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India Vs Sri Lanka : Do or Die

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This is possibly the biggest game of the tournament so far. Hell, it certainly is the biggest game of the tournament so far, and at stake are the hopes of two cricket crazy countries with teeming populations.
 
From the overall tournament's point of view, it would perhaps be better if India goes through, although it would be a pity to see Bangladesh go. Things are always more competitve when an overall  stronger team  makes it. Besides, Indian viewership and support does add substantially to the overall fervour, hype and festive atmosphere surrounding the event. Of course, Lanka couldn't care less about it.
 
First, let us try and sort out the innumerable permutations and combinations and the labryinthine mess surrounding the game and its consequences on the group standings.  
 Currently, India, Srilanka and Bangladesh are with NRR's of 2.50, 4.59 and -2.00 respectively. Lets try out a couple of scenarios just to give you a rough benchmark to measure things against.
 
If India lose the game tommorow, they are effectively out of the tournament. If they win, let us consider the closest margins that we can get
 
Scenario # 1
 
If Lanka bat first and score 245, and India win with two overs to spare, Sri Lanka's NRR will drop to approximately around 2.75, while India's will hover around 1.75.
 
Scenario # 2
 
If India bat first, score 250 and win by 10 runs. Lanka's NRR will be around 3, and India will be approximately around 1.5.
 
If India win, this is about as narrow as it gets. In either case, Bangladesh will need a gargantuan win against Bermuda, something approaching a 420 run margin which you can bet your last dollar / rupee / pound / dinar is not going to happen if they bat first, or chasing a target at around 12 runs per over if they bat second, which cannot be ruled out if they are chasing anything between 75 to 125.
So if India win, Bangladesh will need to bat second and will need an absolute blitzkrieg from one of their batsmen - which is a possibility.
 
 
Lets now see what could happen. The big picture, of course, is that India's batting has to cover up for it's bowling.
 
I) Projected Batting Scores
 
Stats have suggested that India have a better batting line up - predicted to score 258 for 6 in their 50 overs as against Lanka's 223 for 7 in their 50. But we all know current form doesn't really reflect that. Jayasuriya and co are in sizzling form, and India's only scores of repute in the Caribbean have come against Netherland and Bermuda. So that really isn't much to go for.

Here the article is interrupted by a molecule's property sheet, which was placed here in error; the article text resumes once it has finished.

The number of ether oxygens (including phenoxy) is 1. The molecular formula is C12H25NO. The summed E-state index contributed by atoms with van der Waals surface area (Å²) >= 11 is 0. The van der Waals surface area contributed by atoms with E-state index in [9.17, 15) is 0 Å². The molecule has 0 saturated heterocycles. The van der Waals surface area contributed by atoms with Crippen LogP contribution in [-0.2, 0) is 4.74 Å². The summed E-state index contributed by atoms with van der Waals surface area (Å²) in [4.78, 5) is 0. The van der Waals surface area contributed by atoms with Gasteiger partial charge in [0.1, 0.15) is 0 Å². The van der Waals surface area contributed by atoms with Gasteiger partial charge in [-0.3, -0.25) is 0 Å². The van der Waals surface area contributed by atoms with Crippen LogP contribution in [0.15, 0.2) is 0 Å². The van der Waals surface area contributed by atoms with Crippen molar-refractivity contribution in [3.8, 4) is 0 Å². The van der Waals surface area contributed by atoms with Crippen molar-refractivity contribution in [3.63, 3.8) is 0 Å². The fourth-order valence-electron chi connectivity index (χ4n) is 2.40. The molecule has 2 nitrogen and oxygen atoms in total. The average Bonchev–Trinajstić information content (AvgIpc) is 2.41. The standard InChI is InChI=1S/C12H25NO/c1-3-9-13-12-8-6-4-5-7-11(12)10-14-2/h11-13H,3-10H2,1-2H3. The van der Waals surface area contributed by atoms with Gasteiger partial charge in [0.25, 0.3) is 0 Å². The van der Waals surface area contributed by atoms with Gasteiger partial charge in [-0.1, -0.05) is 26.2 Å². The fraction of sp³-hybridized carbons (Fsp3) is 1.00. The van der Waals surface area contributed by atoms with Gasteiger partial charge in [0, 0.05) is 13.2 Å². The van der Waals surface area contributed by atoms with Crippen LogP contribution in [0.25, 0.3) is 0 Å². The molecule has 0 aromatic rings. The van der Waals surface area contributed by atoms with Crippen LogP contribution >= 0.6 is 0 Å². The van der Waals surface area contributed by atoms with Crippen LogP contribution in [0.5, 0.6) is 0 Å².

What India will need to do is bat to potential. No panic, no shivers, no over-thinking, no trying too hard, just bat for the sheer pleasure of it, they way it comes naturally to them. Easier said than done, of course, but that doesn't they can't / shouldn't do it.
 
II) Runs in Boundaries

If Lanka can dry up the Indian boundaries - as Bangladesh did to a fair extent that eventful Saturday - they are likely to get the Indian batsmen to shoot themselves in the foot.
 
This is because India depends heavily on boundaries - on an average scoring 122.84 of their 258 runs i.e almost 48% through fours and sixes. Comparitively, Lanka seem to have a better balance between quick running and big hitting, depending on boundaries for only 40% of their runs. But it will certainly help to keep the man who is earning the tag of 'Matera Marauder' more strongly now than ever before - Sanath Jayasuriya - away from the fence, and force him to run his runs, thus tiring and frustrating him.
 
 III) Most Valuable Bowlers

Surprsingly, the man who is not in the playing XI for India, Irfan Pathan , seems to be their best bet, with a bowling average deviation of 6.15  i.e. his bowling average is 6.15 points better than the overall team average. A dicey decision, but not playing him will be like Argentina not playing Lionel Messi in their quarterfinal loss against Germany this World Cup.
 
Irfan's deviation is even higher than that of Lanka's best bowler, Murali, whose average is 5.47 points better than the team average.
 
Surprsingly, Farvez Mahroof emerges as a better bowler in these circumstances than Chaminda Vaas, with a deviation of 2.39 as against the left-handed veteran's 1.99. India will need to watch out for him.

IV) Hunting in pairs - key partnerships


Analyzing the two teams best 5 innings and worst 5 innings over the past 30 games gives some useful points.

It will help India's cause if they can keep Jayasuriya, Sangakkara and Jayawardene apart from each other. Lanka's least scores in their last 30 years have come when their partnership has failed, irrespective of individual efforts.
 
As for India, if they are to get a big score - which they dearly need to - Ganguly, Tendulkar and Yuvraj will need to stick together.



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